While our recent post on BYOD focuses on the prevalence and/or risk of inadequately trained staff potentially creating problems for the core IT infrastructure using their own personal devices for work, it seems others here at RSA are concerned with preventing the exact same thing, but from a different angle. I attended one “lighting round”
While our recent post on BYOD focuses on the prevalence and/or risk of inadequately trained staff potentially creating problems for the core IT infrastructure using their own personal devices for work, it seems others here at RSA are concerned with preventing the exact same thing, but from a different angle. I attended one “lighting round” talk by Rob Malan of Arbor networks and Aaron Turner with N4struct, where they outlined steps enterprises can take toward stopping scammers exfiltrating data, or possibly targeting key individuals' mobile devices, which might be used to gain critical competitive data, for financial gain, potential espionage, or snooping on top execs in your organization.
So how would the crooks do it? Good question. It seems that hackers have managed to figure out how to create a hacked GSM base station “tower” with some low cost hardware – about $5,000 worth – that can emulate a tiny rogue tower, potentially tricking users’ GSM mobile devices into communicating with the fake network, before forwarding the traffic on to the real one. In this way, some of the data transmitted by the device, including potentially sensitive data, can be captured for later use, and/or transmitted back to the mothership for the scammers. Though the talks centered around GSM, Mr. Turner said other technologies like CDMA are not immune from scams either.
So how do you stop rogue mobile devices from compromising your communication? Turns out many organizations are looking at technology that will map out a baseline “signature level map” of all the wireless communication in their organization, so they’ll know when something goes wrong. This way, if a rogue device starts some shenanigans, you’ll know.
Another benefit from watching for spectrum spikes comes from monitoring for data exfiltration via 3G-enabled tiny servers which were demonstrated elsewhere at the show, but that Mr. Turner has seen in his testing in the wild. The tiny camouflaged rogue servers – no bigger than a printer power supply – could be quietly installed in areas with access to your core data. These servers come with 3G wireless access dongle provisions that allow remote access via ssh, and can be used to exfiltrate data, often at preset times every day. So if you already have a baseline for all your wireless profile, you can watch for uncharacteristic spikes in 3G traffic, at 3 a.m. every day, for example.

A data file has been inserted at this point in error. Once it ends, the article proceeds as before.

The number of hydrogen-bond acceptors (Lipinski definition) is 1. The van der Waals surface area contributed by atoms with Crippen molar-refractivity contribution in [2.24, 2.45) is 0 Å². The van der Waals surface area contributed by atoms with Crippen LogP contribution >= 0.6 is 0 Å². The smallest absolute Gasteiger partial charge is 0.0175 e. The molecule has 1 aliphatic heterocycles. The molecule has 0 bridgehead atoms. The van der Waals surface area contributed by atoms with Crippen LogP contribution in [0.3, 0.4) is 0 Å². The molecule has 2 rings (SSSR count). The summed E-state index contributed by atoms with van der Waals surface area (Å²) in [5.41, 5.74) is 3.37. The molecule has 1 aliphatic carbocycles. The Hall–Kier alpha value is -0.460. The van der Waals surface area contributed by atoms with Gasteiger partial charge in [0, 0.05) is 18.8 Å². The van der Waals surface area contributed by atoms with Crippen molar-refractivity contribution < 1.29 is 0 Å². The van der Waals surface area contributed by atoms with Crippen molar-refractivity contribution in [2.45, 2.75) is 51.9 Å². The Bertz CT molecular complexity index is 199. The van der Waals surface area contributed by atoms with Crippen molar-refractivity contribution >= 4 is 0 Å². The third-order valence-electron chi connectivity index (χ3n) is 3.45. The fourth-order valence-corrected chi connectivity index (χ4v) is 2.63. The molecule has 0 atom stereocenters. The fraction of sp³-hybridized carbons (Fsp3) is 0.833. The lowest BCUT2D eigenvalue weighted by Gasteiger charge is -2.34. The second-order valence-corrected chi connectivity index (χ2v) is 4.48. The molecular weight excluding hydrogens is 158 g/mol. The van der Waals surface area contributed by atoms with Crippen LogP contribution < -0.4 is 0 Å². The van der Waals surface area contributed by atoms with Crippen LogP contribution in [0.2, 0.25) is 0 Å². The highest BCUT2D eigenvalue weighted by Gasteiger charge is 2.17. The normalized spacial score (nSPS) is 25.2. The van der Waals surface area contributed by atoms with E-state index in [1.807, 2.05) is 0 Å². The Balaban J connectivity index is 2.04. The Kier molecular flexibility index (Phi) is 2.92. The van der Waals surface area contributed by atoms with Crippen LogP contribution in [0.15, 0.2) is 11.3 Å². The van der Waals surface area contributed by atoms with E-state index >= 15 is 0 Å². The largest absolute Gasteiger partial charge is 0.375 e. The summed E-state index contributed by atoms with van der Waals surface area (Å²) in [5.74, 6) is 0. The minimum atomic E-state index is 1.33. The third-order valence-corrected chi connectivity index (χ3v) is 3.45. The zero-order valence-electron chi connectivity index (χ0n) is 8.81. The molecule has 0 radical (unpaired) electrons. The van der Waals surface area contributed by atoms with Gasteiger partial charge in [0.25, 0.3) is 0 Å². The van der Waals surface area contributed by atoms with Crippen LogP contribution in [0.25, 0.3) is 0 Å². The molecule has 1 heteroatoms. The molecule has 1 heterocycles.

But how would a BYOD user know something’s wrong? One telltale that you might be connecting inadvertently to a rogue tower is that your service suddenly drops out of 3G or 4G to a lower level. A sudden connection downgrade like this, where you historically have had 3G connectivity can signal a potential rogue tower. Also, if you historically have had a “dead spot” in coverage at your site, and suddenly a connection shows up, it might be worth a closer look.
Also, for users traveling overseas, Mr. Turner said certain regions have a not-so-stellar record at protecting users from spying at the carrier level, so it’s a good idea to use alternate communication, especially, he said, in Southeast Asia, Latin America and the Middle East.
In the security posts we will be rolloig out about Bring Your Own Device (BYOD) there will be an emphasis on education. The takeaway from these two presentations is that users will need education on how to avoid being scammed by rogue towers by knowing what telltale signs to look for. Also, IT must be aware of the wireless profile for their organization, so they can tell when their data might be at risk, silently sneaking out over the airwaves.
The scammers’ motivations run the range from discovering trade secrets and insider financial information about your organization, to directly scamming the mobile devices for financial gain through premium SMS scams and others. How prevalent is it? Right now, the activity seems localized around “high value targets” like your senior staff, and those with specific access to key information the scammers are looking for. After all, the scammers have to spend some money and do some planning to pull it all off, and more traditional scams like phishing are much cheaper. But if scammers can know an insider trading secret that allows them to purchase stock before a major announcement, the potential profit from the stock spike could easily pay for their efforts. Also, capturing information on a key invention that can give competitors the edge in the marketplace, can make the efforts worth it. One thing is sure, that as the price for the technology to scam using wireless technologies drops, the barriers of entry will as well, so expect scammers to be snooping around soon, if they haven’t already.
Hat tip to Mr. Malan and Mr. Turner for their presentations, they were very informative.